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Doolittle's D-Day

Robert Taylor

Size: 37" x 24"
Edition: 500
Subject: Doolittle's P38 over the D-Day beaches.

Flying his P-38 Lightning over the battlefront during the early moments of the Normandy landings, Jimmy Doolittle provided General Eisenhower with the first eyewitness report of the D-Day invasion.
By any military standards, it is difficult to imagine the Supreme Commander of the largest air force of the day, piloting himself over the battlefront during the early moments of one of history's greatest military operations. But General Jimmy Doolittle was no ordinary commander.
Already awarded America's highest decoration for valour, General Doolittle was, by the summer of 1944, in command of the American 8th Air Force. On the morning of 6 June, D-Day, he dispatched 1350 bombers together with his entire fighter force to attack enemy ground installations near the beachheads. Sitting around waiting for intelligence reports was not Jimmy Doolittle's style. He was going to see for himself what was happening! With Pat Partridge as wingman, they took off flying P-38 Lightnings - chosen for their distinctive profile in the hopes they would deter friendly fire - and climbed above the overcast. Having observed the 8th Air Force's operations at first hand, as they turned for home, Doolittle spotted a hole in the clouds, flick-rolled through it and disappeared beneath the cloud layer.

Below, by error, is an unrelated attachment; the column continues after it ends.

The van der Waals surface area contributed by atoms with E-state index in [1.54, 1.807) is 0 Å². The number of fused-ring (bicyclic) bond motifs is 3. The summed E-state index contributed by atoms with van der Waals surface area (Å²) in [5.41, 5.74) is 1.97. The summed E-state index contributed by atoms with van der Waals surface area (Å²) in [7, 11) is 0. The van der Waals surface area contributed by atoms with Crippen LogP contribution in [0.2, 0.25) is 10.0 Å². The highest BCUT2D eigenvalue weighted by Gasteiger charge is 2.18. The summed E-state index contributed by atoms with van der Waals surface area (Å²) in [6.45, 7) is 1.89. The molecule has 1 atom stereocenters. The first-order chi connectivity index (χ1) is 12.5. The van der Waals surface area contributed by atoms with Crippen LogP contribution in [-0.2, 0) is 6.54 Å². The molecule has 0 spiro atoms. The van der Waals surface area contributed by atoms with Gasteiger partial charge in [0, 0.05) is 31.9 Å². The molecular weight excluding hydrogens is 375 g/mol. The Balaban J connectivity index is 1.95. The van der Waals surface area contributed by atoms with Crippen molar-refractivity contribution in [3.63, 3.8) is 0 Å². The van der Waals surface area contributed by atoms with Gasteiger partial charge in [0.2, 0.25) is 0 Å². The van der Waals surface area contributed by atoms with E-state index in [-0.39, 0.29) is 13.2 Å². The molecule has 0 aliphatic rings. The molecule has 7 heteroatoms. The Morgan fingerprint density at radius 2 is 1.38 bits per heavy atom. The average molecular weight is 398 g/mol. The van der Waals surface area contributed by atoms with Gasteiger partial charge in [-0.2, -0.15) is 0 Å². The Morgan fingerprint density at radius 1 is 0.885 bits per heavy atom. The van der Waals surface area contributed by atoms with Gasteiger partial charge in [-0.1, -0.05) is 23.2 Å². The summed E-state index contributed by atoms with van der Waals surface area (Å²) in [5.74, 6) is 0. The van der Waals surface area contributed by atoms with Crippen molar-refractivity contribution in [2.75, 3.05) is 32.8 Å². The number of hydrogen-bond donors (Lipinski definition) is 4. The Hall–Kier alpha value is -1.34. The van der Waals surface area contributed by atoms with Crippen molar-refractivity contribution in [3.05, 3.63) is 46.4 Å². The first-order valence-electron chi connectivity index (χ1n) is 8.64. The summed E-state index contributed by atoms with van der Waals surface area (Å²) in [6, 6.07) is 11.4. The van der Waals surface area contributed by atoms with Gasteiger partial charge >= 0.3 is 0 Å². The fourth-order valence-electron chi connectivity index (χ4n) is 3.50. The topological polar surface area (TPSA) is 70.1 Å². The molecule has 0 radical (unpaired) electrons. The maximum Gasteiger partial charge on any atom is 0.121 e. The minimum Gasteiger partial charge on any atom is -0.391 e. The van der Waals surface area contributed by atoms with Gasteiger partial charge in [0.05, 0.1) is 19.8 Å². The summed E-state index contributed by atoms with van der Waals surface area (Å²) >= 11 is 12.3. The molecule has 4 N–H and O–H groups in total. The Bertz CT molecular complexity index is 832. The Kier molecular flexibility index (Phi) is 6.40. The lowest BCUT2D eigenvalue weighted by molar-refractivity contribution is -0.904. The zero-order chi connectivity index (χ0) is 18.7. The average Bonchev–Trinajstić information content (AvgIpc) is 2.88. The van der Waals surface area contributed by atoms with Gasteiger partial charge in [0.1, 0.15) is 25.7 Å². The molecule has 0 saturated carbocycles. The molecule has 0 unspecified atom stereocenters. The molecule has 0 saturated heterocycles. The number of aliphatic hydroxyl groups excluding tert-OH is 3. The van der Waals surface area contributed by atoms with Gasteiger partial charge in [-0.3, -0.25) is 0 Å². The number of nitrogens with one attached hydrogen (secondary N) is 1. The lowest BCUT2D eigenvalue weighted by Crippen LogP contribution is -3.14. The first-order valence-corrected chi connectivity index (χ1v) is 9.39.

Pat Partridge had his head in the cockpit, probably changing his gas tanks, and when he looked up there was no sign of his Supreme Commander. He circled around for a while, then headed for home. Beneath the clouds Doolittle saw "the most impressive and unforgettable sight I could have possibly imagined". As some 5000 ships of all shapes and sizes landed 176,000 troops on the enemy-held beaches of Northern France, Doolittle flew up and down the battlefront assessing how the invasion was progressing, and after a two and a half hour sortie, headed back to base.

After landing, Doolittle hurried over to General Eisenhower's headquarters to provide the first report Eisenhower received, beating his own intelligence information by several hours.
In his inimitable way, Robert Taylor has recreated the image of General Doolittle's memorable flight over the Normandy beaches on the morning of 6 June, 1944. A superb study of one of World War II’s great fighter aircraft, being flown by one of history's greatest aviators. A true collectors' piece.

Each print in Robert Taylor's Limited Edition, Doolittle's D-Day, is signed by:
Colonel Hubert M Childress
Lt Colonel Frank D Hurlbut
First Lieutenant Richard Ostronik
First Lieutenant Mel Roalsvig
Colonel Richard Willsie.


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